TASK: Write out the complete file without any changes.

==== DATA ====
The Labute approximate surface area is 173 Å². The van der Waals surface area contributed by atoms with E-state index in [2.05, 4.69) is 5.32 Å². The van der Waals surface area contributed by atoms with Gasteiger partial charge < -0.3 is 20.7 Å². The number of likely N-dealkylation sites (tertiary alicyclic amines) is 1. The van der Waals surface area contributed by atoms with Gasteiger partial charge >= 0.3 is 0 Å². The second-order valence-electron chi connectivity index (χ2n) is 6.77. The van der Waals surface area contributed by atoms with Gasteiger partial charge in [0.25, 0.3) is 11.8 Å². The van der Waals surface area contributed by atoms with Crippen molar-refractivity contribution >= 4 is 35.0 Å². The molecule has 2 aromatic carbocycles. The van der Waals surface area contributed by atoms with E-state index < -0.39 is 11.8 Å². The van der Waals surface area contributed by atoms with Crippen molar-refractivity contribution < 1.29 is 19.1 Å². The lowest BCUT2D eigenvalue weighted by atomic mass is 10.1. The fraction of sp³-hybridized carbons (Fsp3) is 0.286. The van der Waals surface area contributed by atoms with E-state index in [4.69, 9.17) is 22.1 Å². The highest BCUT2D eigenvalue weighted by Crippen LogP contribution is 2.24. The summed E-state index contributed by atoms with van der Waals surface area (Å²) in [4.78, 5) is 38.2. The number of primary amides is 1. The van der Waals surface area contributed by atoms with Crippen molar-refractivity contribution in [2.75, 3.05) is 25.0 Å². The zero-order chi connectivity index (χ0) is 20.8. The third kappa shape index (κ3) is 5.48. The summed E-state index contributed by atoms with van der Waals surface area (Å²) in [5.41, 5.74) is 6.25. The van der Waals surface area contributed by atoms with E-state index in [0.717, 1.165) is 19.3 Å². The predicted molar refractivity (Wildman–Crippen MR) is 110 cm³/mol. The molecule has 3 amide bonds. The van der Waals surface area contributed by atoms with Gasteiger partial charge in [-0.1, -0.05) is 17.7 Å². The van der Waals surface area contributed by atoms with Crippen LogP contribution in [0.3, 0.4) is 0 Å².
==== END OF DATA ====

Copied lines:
The Labute approximate surface area is 173 Å². The van der Waals surface area contributed by atoms with E-state index in [2.05, 4.69) is 5.32 Å². The van der Waals surface area contributed by atoms with Gasteiger partial charge < -0.3 is 20.7 Å². The number of likely N-dealkylation sites (tertiary alicyclic amines) is 1. The van der Waals surface area contributed by atoms with Gasteiger partial charge >= 0.3 is 0 Å². The second-order valence-electron chi connectivity index (χ2n) is 6.77. The van der Waals surface area contributed by atoms with Gasteiger partial charge in [0.25, 0.3) is 11.8 Å². The van der Waals surface area contributed by atoms with Crippen molar-refractivity contribution >= 4 is 35.0 Å². The molecule has 2 aromatic carbocycles. The van der Waals surface area contributed by atoms with E-state index < -0.39 is 11.8 Å². The van der Waals surface area contributed by atoms with Crippen molar-refractivity contribution < 1.29 is 19.1 Å². The lowest BCUT2D eigenvalue weighted by atomic mass is 10.1. The fraction of sp³-hybridized carbons (Fsp3) is 0.286. The van der Waals surface area contributed by atoms with E-state index in [4.69, 9.17) is 22.1 Å². The highest BCUT2D eigenvalue weighted by Crippen LogP contribution is 2.24. The summed E-state index contributed by atoms with van der Waals surface area (Å²) in [4.78, 5) is 38.2. The number of primary amides is 1. The van der Waals surface area contributed by atoms with Crippen molar-refractivity contribution in [2.75, 3.05) is 25.0 Å². The zero-order chi connectivity index (χ0) is 20.8. The third kappa shape index (κ3) is 5.48. The summed E-state index contributed by atoms with van der Waals surface area (Å²) in [5.41, 5.74) is 6.25. The van der Waals surface area contributed by atoms with E-state index in [0.717, 1.165) is 19.3 Å². The predicted molar refractivity (Wildman–Crippen MR) is 110 cm³/mol. The molecule has 3 amide bonds. The van der Waals surface area contributed by atoms with Gasteiger partial charge in [-0.1, -0.05) is 17.7 Å². The van der Waals surface area contributed by atoms with Crippen LogP contribution in [0.3, 0.4) is 0 Å².